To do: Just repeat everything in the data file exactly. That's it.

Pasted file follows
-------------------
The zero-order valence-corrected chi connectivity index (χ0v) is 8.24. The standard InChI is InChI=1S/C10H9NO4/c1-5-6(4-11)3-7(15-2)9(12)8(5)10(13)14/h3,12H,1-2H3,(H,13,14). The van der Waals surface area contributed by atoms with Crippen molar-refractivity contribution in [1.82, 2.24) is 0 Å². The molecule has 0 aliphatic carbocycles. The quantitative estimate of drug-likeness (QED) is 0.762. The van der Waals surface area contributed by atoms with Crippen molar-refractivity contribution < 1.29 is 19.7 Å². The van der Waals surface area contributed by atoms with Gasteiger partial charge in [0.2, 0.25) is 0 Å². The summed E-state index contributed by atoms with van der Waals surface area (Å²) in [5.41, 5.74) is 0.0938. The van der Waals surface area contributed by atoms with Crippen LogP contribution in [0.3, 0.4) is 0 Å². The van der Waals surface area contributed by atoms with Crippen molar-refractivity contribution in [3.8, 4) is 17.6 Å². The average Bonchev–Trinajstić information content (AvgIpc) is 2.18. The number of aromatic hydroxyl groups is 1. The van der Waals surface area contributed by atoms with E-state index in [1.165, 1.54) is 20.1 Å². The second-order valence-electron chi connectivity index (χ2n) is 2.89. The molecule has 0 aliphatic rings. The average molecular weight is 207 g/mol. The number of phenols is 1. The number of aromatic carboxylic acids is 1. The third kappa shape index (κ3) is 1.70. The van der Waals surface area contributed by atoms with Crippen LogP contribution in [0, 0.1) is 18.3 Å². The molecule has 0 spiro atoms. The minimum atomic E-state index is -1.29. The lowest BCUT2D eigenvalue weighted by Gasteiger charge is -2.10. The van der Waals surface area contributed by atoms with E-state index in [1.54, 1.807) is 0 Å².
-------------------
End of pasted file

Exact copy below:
The zero-order valence-corrected chi connectivity index (χ0v) is 8.24. The standard InChI is InChI=1S/C10H9NO4/c1-5-6(4-11)3-7(15-2)9(12)8(5)10(13)14/h3,12H,1-2H3,(H,13,14). The van der Waals surface area contributed by atoms with Crippen molar-refractivity contribution in [1.82, 2.24) is 0 Å². The molecule has 0 aliphatic carbocycles. The quantitative estimate of drug-likeness (QED) is 0.762. The van der Waals surface area contributed by atoms with Crippen molar-refractivity contribution < 1.29 is 19.7 Å². The van der Waals surface area contributed by atoms with Gasteiger partial charge in [0.2, 0.25) is 0 Å². The summed E-state index contributed by atoms with van der Waals surface area (Å²) in [5.41, 5.74) is 0.0938. The van der Waals surface area contributed by atoms with Crippen LogP contribution in [0.3, 0.4) is 0 Å². The van der Waals surface area contributed by atoms with Crippen molar-refractivity contribution in [3.8, 4) is 17.6 Å². The average Bonchev–Trinajstić information content (AvgIpc) is 2.18. The number of aromatic hydroxyl groups is 1. The van der Waals surface area contributed by atoms with E-state index in [1.165, 1.54) is 20.1 Å². The second-order valence-electron chi connectivity index (χ2n) is 2.89. The molecule has 0 aliphatic rings. The average molecular weight is 207 g/mol. The number of phenols is 1. The number of aromatic carboxylic acids is 1. The third kappa shape index (κ3) is 1.70. The van der Waals surface area contributed by atoms with Crippen LogP contribution in [0, 0.1) is 18.3 Å². The molecule has 0 spiro atoms. The minimum atomic E-state index is -1.29. The lowest BCUT2D eigenvalue weighted by Gasteiger charge is -2.10. The van der Waals surface area contributed by atoms with E-state index in [1.54, 1.807) is 0 Å².